‘Keep Australia safe’: Dystopian draft bill against ‘misinformation’ unveiled

CoinTelegraph reported:

A draft bill from the Australian government is threatening tech and social media giants with big fines if they fail to remove misinformation from their platforms.

The new draft bill would see the country’s media regulator — the Australian Communications and Media Authority (ACMA) — armed with the power to make it obligatory for digital platforms such as Google and Facebook to maintain records concerning misinformation and disinformation on their platforms.

These companies would be required to hand these records over anytime the ACMA asks.

Additionally, the ACMA would be able to request and enforce an industry-wide “code of practice” that introduces new measures to combat misinformation. The ACMA would be able to create and implement its own industry standard.

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Draft of the Communications Legislation Amendment Bill. Source: Department of Infrastructure

Any breach of this proposed new standard would see tech giants pay a steep maximum penalty with fines of up to 6.88 million Australian dollars ($4.6 million) or 5% of global turnover. For perspective, 5% of Facebook parent company Meta’s global turnover amounts to approximately AU$8 billion ($5.3 billion ).

According to a June 26 ABC report, Federal Communications Minister Michelle Rowland said the current Labor government “is committed to keeping Australians safe online.”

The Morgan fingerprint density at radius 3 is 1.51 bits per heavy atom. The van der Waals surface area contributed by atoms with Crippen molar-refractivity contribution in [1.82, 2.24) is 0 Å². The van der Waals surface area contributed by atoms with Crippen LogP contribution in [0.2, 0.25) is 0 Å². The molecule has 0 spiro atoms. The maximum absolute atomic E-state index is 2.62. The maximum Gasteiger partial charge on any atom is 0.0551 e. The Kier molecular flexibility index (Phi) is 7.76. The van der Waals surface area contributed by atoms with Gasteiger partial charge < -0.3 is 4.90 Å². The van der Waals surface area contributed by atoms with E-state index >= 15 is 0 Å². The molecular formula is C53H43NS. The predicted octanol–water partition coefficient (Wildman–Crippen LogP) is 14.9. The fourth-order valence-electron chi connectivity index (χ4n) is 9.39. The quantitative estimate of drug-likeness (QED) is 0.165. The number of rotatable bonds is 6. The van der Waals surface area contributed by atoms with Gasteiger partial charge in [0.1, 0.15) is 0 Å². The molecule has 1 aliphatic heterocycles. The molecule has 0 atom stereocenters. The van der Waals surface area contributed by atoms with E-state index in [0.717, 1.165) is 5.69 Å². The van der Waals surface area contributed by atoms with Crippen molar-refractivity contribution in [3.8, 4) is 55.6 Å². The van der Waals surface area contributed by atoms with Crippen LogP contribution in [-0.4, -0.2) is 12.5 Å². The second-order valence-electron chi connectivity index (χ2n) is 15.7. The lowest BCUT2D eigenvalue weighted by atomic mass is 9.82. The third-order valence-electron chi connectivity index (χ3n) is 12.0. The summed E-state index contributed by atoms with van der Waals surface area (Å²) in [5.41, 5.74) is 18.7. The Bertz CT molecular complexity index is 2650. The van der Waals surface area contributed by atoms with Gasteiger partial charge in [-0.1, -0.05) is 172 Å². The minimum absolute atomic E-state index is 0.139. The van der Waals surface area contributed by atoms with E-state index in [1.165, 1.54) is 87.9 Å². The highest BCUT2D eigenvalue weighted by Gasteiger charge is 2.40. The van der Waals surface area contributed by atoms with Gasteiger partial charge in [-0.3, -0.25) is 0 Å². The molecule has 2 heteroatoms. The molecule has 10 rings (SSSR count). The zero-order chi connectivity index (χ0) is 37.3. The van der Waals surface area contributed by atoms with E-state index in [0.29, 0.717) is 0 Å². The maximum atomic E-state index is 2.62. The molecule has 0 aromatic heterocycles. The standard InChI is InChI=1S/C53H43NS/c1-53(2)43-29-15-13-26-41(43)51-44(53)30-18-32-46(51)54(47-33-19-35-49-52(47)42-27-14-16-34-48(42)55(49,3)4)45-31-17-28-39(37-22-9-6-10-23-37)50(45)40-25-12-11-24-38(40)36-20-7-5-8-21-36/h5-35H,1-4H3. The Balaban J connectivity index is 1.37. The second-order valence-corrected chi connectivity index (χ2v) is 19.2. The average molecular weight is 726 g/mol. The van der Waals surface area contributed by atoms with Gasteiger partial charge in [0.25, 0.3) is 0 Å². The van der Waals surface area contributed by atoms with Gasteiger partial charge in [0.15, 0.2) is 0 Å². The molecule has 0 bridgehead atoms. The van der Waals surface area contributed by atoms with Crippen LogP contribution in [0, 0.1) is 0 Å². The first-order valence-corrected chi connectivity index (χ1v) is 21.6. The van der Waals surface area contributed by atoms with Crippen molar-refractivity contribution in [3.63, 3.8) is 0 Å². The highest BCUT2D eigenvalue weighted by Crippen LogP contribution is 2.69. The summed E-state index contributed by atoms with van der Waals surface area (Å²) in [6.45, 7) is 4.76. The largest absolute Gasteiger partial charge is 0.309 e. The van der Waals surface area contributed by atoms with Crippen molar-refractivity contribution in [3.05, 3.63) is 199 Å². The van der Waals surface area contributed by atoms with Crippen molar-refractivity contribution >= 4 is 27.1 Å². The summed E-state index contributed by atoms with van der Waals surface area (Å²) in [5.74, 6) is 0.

The new bill will ensure “the ACMA has the powers it needs to hold digital platforms to account for mis and disinformation on their services,” according to Rowland.

Rowland added tthe bill would allow for the AMCA “to look under the hood of what the platforms are doing and what measures they are taking to ensure compliance.”

Some are concerned the proposed legislation may have a significant impact on freedom of speech, especially considering the bill’s definition of misinformation — which remains open to interpretation.

The draft bill defines misinformation as “unintentionally false, misleading or deceptive content.” Disinformation is defined as “misinformation intentionally disseminated to cause serious harm.”

David Coleman, shadow minister for communications for the opposing Liberal Party, raised some concerns, stating that “this is a complex area of policy and government overreach must be avoided.”

“[The] public will want to know exactly who decides whether a particular piece of content is misinformation or disinformation,” he added.

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Public consultation for the Communications Legislation Amendment (Combatting Misinformation and Disinformation) Bill 2023 ends on Aug. 6.

The Australian government has been pushing hard to bring tech giants to heel for some time. LasAug. 12, Google coughed up a AU$60 million ($40 million) fine for misleading Australian consumers about data collection.

In February 2021, Facebook temporarily banned Australian users from viewing or sharing news content on their newsfeeds after conflict with the government escalated over proposed media bargaining laws.

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